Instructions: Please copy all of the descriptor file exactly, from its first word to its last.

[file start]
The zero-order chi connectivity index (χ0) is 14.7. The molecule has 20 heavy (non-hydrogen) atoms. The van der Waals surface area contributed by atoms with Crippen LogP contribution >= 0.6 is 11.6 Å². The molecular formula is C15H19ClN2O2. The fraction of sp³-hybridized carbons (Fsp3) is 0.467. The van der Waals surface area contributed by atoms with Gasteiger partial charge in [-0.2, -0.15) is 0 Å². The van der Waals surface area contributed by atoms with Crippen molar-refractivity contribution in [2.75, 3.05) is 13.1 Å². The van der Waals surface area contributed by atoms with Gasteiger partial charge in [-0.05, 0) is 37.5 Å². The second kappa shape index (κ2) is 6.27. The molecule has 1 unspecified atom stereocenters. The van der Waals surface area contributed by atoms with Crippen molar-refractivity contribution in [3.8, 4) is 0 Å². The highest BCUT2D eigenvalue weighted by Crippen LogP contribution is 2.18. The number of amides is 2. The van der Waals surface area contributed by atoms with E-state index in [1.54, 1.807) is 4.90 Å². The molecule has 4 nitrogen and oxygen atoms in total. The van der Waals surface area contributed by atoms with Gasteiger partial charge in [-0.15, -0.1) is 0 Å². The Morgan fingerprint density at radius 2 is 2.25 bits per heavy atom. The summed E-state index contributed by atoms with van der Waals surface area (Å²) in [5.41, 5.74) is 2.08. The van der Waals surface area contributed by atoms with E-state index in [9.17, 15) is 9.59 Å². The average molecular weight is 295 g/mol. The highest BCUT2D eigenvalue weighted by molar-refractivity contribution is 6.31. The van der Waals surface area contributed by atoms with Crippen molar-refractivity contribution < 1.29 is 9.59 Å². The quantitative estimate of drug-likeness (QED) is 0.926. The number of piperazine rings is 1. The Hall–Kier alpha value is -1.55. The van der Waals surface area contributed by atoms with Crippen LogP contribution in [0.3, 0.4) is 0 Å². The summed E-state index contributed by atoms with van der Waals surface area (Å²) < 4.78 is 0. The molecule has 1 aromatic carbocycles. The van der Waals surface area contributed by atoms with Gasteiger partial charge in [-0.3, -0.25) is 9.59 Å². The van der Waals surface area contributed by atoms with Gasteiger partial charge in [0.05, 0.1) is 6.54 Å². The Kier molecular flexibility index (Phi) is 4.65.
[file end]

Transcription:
The zero-order chi connectivity index (χ0) is 14.7. The molecule has 20 heavy (non-hydrogen) atoms. The van der Waals surface area contributed by atoms with Crippen LogP contribution >= 0.6 is 11.6 Å². The molecular formula is C15H19ClN2O2. The fraction of sp³-hybridized carbons (Fsp3) is 0.467. The van der Waals surface area contributed by atoms with Gasteiger partial charge in [-0.2, -0.15) is 0 Å². The van der Waals surface area contributed by atoms with Crippen molar-refractivity contribution in [2.75, 3.05) is 13.1 Å². The van der Waals surface area contributed by atoms with Gasteiger partial charge in [-0.05, 0) is 37.5 Å². The second kappa shape index (κ2) is 6.27. The molecule has 1 unspecified atom stereocenters. The van der Waals surface area contributed by atoms with Crippen molar-refractivity contribution in [3.8, 4) is 0 Å². The highest BCUT2D eigenvalue weighted by Crippen LogP contribution is 2.18. The number of amides is 2. The van der Waals surface area contributed by atoms with E-state index in [1.54, 1.807) is 4.90 Å². The molecule has 4 nitrogen and oxygen atoms in total. The van der Waals surface area contributed by atoms with Gasteiger partial charge in [-0.15, -0.1) is 0 Å². The Morgan fingerprint density at radius 2 is 2.25 bits per heavy atom. The summed E-state index contributed by atoms with van der Waals surface area (Å²) in [5.41, 5.74) is 2.08. The van der Waals surface area contributed by atoms with E-state index in [9.17, 15) is 9.59 Å². The average molecular weight is 295 g/mol. The highest BCUT2D eigenvalue weighted by molar-refractivity contribution is 6.31. The van der Waals surface area contributed by atoms with Crippen molar-refractivity contribution < 1.29 is 9.59 Å². The quantitative estimate of drug-likeness (QED) is 0.926. The number of piperazine rings is 1. The Hall–Kier alpha value is -1.55. The van der Waals surface area contributed by atoms with Crippen LogP contribution in [0.3, 0.4) is 0 Å². The summed E-state index contributed by atoms with van der Waals surface area (Å²) < 4.78 is 0. The molecule has 1 aromatic carbocycles. The van der Waals surface area contributed by atoms with Gasteiger partial charge in [-0.3, -0.25) is 9.59 Å². The van der Waals surface area contributed by atoms with Gasteiger partial charge in [0.05, 0.1) is 6.54 Å². The Kier molecular flexibility index (Phi) is 4.65.